and Rosy Suess (or Süss).

Within the general framework of Operation Reinhard, Majdanek functioned as sorting and storage depot for property and valuables taken from the victims at the killing centers in Belzec, Sobibor, and Treblinka. Although Majdanek also occasionally functioned as a killing center for Jews, this was initially not as systematic as in the three specifically Operation Reinhard camps: Of the more than 2,000,000 Jews killed in the course of Operation Reinhard, 59,000 (of 78,000 altogether) were killed in Majdanek.

Majdanek did not initially have subcamps. These were incorporated in early autumn 1943 when the remaining forced labor camps around Lublin (Budzyn, Trawniki, Poniatowa, Krasnik, Pulawy, and the "Airstrip" and Lipowa camps) became sub-camps of Majdanek.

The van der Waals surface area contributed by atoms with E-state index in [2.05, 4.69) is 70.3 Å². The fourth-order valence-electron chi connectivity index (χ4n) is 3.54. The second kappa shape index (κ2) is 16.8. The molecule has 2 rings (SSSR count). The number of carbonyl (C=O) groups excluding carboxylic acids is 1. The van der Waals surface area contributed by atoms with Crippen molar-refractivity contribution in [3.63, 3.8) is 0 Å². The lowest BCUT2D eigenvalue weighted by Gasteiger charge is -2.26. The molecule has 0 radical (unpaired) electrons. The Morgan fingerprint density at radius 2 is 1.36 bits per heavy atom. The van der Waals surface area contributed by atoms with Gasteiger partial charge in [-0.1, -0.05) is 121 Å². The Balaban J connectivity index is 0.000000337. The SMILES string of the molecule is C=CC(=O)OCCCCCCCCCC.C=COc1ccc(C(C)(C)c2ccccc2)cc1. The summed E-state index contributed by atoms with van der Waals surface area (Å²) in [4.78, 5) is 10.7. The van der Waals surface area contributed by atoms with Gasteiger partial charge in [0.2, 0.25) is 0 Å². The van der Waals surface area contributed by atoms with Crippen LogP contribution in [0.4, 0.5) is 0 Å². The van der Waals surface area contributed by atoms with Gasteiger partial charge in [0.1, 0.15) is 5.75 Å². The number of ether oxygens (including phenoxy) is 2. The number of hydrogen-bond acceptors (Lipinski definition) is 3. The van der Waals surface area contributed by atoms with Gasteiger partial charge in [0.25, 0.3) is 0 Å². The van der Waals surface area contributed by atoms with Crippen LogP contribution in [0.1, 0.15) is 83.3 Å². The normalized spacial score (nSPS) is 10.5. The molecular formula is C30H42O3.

Operation Reinhard continued until early November 1943, when the last Generalgouvernement Jews were exterminated as part of Operation "Harvest festival". With respect to Majdanek, the most notorious of this wave of executions occurred on November 3, 1943 when 18,400 Jews were killed on a single day. On November 4, 25 Jews who had succeeded in hiding during the killings of the day before were found and executed. Another 611 prisoners, 311 women and 300 men, were commanded to sort through the clothes and remains of the dead. The men were at first commanded to bury the dead, but were later assigned to Sonderkommando 1005, where they had to exhume the same bodies for cremation. The men were then themselves executed. The 311 women were subsequently sent to Auschwitz where they were gassed. By the end of Operation "Harvest Festival," Majdanek had only 71 Jews left (out of a total of 6,562 prisoners).